Common Questions Regarding Federal Court & Federal Investigation

What Is The Role Of A Grand Jury In These Types Of Cases?

In Federal Court, a grand jury is held to determine if there is probable cause to believe that the defendant has committed a crime. It is composed of sixteen to twenty-three people. Of course, the federal grand jury, they meet in a secret location. The defendant and their attorney do not have a right to be present at the grand jury hearings; it is just the grand jurors and the federal prosecutors. Prosecutor's present evidence to the grand jury and the grand jury must return a vote whether they have a true bill. If they have a true bill, that means that they believe that there is probable cause to believe that this individual committed a crime or not. If they do not, then the person will not get indicted.

How Does Cooperating With The Federal Government Actually Work?

When any federal agency is investigating a federal crime, and believes that they will get information that is useful to their investigation or useful in prosecuting or arresting another individual who they believe is more involved, they will offer individuals the opportunity to cooperate. Most of the times, it is done after someone is arrested and that person will then be offered the opportunity to engage in what is called proffers.

Proffers are meetings between the defendant, prosecutor and the defense attorney. They occur either in the office of the Department of Justice or in a jail cell. That is where the prosecution will question that individual to see what information he knows and what information he can provide. Even before the proffers, most attorneys will have you sign what is called the proffer agreement. The proffer agreement states what immunity the defendant is going to receive. It just states the parameters of the proffer and when that is signed, that is when the proffers can actually start.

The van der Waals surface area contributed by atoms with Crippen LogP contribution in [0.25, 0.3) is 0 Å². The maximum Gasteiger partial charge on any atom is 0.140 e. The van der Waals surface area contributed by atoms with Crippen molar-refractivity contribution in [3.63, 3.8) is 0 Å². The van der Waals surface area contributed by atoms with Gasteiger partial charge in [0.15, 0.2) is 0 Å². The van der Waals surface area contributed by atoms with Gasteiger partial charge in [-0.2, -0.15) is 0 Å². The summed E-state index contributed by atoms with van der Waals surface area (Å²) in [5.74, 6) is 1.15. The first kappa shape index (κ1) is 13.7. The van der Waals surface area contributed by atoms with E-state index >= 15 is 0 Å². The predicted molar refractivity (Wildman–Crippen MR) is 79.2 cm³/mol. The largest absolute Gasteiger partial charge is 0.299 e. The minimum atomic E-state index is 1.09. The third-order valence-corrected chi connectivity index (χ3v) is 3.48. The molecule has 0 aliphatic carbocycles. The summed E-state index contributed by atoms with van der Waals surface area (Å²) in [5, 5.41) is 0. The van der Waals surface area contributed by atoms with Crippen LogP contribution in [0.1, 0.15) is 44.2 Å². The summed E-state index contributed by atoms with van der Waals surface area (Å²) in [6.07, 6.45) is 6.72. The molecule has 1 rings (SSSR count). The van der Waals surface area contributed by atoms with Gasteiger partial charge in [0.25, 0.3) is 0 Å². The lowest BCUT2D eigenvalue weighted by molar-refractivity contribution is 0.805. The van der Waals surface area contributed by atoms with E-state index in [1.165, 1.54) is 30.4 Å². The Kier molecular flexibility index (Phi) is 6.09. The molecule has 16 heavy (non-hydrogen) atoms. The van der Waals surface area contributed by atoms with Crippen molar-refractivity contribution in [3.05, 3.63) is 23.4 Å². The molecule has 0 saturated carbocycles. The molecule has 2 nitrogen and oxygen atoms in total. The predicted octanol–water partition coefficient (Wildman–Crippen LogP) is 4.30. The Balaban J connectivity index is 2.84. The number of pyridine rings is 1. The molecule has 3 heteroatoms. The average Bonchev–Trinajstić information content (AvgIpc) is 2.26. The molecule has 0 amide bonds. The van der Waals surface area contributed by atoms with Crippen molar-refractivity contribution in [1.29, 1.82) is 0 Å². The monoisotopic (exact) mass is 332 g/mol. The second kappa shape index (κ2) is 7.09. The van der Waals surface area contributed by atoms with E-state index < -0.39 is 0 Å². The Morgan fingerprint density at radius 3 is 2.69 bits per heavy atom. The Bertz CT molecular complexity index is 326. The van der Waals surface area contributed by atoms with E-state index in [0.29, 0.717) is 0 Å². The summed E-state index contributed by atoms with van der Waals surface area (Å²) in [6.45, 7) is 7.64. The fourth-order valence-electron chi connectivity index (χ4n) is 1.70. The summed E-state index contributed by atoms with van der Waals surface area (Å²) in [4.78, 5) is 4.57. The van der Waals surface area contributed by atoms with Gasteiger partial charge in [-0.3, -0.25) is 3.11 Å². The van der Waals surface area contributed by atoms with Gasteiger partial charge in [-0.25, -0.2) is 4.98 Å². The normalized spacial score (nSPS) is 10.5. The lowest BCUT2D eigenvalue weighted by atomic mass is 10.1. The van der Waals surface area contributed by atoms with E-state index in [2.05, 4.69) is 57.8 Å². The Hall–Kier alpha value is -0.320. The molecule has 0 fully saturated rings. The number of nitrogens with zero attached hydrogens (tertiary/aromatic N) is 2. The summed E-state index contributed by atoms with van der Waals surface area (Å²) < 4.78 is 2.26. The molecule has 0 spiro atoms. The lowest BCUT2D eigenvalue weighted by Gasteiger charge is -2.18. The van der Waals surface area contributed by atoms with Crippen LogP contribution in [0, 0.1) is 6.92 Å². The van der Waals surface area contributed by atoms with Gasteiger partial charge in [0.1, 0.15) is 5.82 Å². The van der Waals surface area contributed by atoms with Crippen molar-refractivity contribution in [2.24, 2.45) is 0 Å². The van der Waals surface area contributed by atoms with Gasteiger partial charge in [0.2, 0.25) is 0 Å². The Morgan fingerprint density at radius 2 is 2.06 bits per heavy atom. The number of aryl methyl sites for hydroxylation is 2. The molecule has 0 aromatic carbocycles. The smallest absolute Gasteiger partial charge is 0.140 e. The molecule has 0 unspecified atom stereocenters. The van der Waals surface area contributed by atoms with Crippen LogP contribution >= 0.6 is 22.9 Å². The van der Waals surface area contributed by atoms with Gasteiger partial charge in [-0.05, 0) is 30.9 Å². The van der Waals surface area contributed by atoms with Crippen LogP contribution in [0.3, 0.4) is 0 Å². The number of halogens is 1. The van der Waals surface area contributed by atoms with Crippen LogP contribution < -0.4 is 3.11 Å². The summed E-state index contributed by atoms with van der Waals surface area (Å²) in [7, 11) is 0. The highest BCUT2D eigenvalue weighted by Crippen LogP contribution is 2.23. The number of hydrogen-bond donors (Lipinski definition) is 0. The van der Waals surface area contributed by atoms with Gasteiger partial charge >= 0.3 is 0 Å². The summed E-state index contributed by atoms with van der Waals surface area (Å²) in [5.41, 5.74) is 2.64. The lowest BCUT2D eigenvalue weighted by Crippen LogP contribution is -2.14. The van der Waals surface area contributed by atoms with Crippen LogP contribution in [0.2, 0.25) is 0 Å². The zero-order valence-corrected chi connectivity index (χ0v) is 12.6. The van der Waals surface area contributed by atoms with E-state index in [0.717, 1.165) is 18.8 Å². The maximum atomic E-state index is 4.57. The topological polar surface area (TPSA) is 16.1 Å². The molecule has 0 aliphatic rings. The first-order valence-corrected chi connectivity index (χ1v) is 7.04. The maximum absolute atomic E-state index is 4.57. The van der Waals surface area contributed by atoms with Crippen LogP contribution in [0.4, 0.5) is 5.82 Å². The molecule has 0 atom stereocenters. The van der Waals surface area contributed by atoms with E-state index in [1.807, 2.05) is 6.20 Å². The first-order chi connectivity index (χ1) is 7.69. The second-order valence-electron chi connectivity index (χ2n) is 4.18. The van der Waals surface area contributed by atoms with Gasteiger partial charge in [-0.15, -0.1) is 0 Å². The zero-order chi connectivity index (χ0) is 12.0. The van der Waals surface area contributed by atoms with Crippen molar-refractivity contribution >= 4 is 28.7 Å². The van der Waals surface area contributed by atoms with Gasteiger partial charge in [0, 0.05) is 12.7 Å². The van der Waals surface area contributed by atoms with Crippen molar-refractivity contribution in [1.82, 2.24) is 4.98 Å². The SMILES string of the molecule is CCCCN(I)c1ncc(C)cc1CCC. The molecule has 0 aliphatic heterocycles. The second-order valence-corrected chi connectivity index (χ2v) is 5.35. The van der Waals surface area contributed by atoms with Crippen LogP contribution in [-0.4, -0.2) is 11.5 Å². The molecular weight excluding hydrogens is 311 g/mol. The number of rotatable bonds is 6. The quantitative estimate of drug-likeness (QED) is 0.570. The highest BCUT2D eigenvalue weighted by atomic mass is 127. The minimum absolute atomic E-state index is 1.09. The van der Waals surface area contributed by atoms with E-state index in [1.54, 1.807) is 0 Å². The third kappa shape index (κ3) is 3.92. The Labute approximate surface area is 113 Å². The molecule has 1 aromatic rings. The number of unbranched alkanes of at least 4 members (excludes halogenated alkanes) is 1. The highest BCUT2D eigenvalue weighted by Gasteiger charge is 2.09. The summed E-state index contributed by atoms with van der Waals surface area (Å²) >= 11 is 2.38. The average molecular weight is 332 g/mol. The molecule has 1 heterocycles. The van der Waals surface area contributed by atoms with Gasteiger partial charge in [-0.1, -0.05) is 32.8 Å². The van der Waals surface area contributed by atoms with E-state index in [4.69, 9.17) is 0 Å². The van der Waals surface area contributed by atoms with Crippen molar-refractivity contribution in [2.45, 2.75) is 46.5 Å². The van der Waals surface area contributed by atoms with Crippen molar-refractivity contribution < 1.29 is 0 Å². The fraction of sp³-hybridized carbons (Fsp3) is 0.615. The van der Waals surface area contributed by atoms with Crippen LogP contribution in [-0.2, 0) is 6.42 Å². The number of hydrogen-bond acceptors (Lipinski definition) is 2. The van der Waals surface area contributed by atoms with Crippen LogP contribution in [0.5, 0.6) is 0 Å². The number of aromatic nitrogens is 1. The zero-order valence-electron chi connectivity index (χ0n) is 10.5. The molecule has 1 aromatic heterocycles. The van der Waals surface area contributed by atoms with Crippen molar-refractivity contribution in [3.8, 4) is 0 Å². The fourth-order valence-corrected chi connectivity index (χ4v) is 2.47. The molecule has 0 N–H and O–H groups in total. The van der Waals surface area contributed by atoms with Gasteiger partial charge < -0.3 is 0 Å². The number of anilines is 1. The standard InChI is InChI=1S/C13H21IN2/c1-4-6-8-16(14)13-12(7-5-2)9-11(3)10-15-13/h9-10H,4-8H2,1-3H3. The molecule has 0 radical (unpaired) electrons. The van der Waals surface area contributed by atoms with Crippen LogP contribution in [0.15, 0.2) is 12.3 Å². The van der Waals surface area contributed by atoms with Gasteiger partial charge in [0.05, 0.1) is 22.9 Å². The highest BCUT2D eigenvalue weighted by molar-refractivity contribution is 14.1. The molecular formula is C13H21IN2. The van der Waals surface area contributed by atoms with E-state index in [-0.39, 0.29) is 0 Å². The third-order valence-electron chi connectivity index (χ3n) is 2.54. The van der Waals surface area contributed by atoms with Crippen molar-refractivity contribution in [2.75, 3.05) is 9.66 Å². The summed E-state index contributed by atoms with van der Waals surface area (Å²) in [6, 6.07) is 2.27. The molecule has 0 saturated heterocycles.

The federal criminal system is very unique as opposed to the state system where if an individual cooperates, he can get a substantial reduction in sentence. He can get a substantial reduction in charges. Sometimes, he can actually be released and the charges can be dismissed depending on the information. It is a very good way for someone to cooperate. Of course, they have to cooperate truthfully. They have to answer truthfully. All that is spelled out in the proffer agreement, but it is a great opportunity for someone who is not involved on a grand scale to a conspiracy to provide information and to get leniency.

If You Do Make The Agreement, Then Is That Final? Can They Change Their Mind Later On And Take Away Your Immunity If They Find More Information?

As mentioned earlier, the proffer agreement is signed before any discussion or any proffers go on with the defense attorney, defendant and the prosecutor. There are several sections there: if it is found that the defendant has not been truthful or has lied, or has purposely provided misleading information that can void the proffer agreement. It can cause the defendant to be charged with the crimes he was already charged with or other crimes, because lying to federal prosecutors are another crime in itself. Therefore, it is a binding contract but it can be violated, but it is usually violated by the defendant himself.

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